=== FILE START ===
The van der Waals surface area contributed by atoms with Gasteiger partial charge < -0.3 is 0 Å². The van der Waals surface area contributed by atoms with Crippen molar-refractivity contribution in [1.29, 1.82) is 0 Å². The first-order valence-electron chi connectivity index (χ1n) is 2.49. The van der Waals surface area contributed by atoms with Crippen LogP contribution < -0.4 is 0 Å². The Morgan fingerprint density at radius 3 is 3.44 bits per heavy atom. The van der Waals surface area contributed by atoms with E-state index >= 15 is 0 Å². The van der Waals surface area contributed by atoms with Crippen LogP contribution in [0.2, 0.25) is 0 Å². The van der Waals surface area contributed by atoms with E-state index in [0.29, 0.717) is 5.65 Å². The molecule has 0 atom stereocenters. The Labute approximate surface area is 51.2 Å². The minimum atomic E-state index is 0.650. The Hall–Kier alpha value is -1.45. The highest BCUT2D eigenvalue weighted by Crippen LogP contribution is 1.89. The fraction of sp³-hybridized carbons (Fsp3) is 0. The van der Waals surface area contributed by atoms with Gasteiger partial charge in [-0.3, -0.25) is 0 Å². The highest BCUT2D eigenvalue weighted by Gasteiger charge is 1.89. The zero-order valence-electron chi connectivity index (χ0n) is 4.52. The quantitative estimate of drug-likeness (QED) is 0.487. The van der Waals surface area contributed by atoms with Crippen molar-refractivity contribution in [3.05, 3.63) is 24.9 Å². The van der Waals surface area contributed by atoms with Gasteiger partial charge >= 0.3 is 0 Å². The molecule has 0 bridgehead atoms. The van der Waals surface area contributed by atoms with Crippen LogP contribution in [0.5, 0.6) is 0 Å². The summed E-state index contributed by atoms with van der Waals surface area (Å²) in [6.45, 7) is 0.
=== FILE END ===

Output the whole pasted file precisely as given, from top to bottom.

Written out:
The van der Waals surface area contributed by atoms with Gasteiger partial charge < -0.3 is 0 Å². The van der Waals surface area contributed by atoms with Crippen molar-refractivity contribution in [1.29, 1.82) is 0 Å². The first-order valence-electron chi connectivity index (χ1n) is 2.49. The van der Waals surface area contributed by atoms with Crippen LogP contribution < -0.4 is 0 Å². The Morgan fingerprint density at radius 3 is 3.44 bits per heavy atom. The van der Waals surface area contributed by atoms with E-state index >= 15 is 0 Å². The van der Waals surface area contributed by atoms with Crippen LogP contribution in [0.2, 0.25) is 0 Å². The van der Waals surface area contributed by atoms with E-state index in [0.29, 0.717) is 5.65 Å². The molecule has 0 atom stereocenters. The Labute approximate surface area is 51.2 Å². The minimum atomic E-state index is 0.650. The Hall–Kier alpha value is -1.45. The highest BCUT2D eigenvalue weighted by Crippen LogP contribution is 1.89. The fraction of sp³-hybridized carbons (Fsp3) is 0. The van der Waals surface area contributed by atoms with Gasteiger partial charge in [-0.3, -0.25) is 0 Å². The highest BCUT2D eigenvalue weighted by Gasteiger charge is 1.89. The zero-order valence-electron chi connectivity index (χ0n) is 4.52. The quantitative estimate of drug-likeness (QED) is 0.487. The van der Waals surface area contributed by atoms with Crippen molar-refractivity contribution in [3.05, 3.63) is 24.9 Å². The van der Waals surface area contributed by atoms with Gasteiger partial charge >= 0.3 is 0 Å². The molecule has 0 bridgehead atoms. The van der Waals surface area contributed by atoms with Crippen LogP contribution in [0.5, 0.6) is 0 Å². The summed E-state index contributed by atoms with van der Waals surface area (Å²) in [6.45, 7) is 0.